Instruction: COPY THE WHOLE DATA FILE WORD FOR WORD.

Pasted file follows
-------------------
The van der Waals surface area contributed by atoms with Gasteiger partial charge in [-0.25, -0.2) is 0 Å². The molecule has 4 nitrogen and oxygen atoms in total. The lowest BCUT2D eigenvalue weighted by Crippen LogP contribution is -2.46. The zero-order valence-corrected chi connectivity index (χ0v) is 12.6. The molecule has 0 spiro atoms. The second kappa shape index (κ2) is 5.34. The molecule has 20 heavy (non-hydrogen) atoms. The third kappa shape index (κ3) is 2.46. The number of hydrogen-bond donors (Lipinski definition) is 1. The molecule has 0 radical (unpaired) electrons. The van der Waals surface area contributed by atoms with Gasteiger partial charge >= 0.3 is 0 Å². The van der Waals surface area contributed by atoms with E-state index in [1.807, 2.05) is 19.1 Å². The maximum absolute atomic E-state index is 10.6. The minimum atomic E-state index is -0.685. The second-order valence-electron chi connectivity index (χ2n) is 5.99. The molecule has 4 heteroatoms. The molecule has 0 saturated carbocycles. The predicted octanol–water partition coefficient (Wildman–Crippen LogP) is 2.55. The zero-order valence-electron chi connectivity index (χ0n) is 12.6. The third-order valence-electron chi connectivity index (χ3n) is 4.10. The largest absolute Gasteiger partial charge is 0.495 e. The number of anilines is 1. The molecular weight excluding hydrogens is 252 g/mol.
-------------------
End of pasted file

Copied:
The van der Waals surface area contributed by atoms with Gasteiger partial charge in [-0.25, -0.2) is 0 Å². The molecule has 4 nitrogen and oxygen atoms in total. The lowest BCUT2D eigenvalue weighted by Crippen LogP contribution is -2.46. The zero-order valence-corrected chi connectivity index (χ0v) is 12.6. The molecule has 0 spiro atoms. The second kappa shape index (κ2) is 5.34. The molecule has 20 heavy (non-hydrogen) atoms. The third kappa shape index (κ3) is 2.46. The number of hydrogen-bond donors (Lipinski definition) is 1. The molecule has 0 radical (unpaired) electrons. The van der Waals surface area contributed by atoms with Gasteiger partial charge >= 0.3 is 0 Å². The van der Waals surface area contributed by atoms with E-state index in [1.807, 2.05) is 19.1 Å². The maximum absolute atomic E-state index is 10.6. The minimum atomic E-state index is -0.685. The second-order valence-electron chi connectivity index (χ2n) is 5.99. The molecule has 4 heteroatoms. The molecule has 0 saturated carbocycles. The predicted octanol–water partition coefficient (Wildman–Crippen LogP) is 2.55. The zero-order valence-electron chi connectivity index (χ0n) is 12.6. The third-order valence-electron chi connectivity index (χ3n) is 4.10. The largest absolute Gasteiger partial charge is 0.495 e. The number of anilines is 1. The molecular weight excluding hydrogens is 252 g/mol.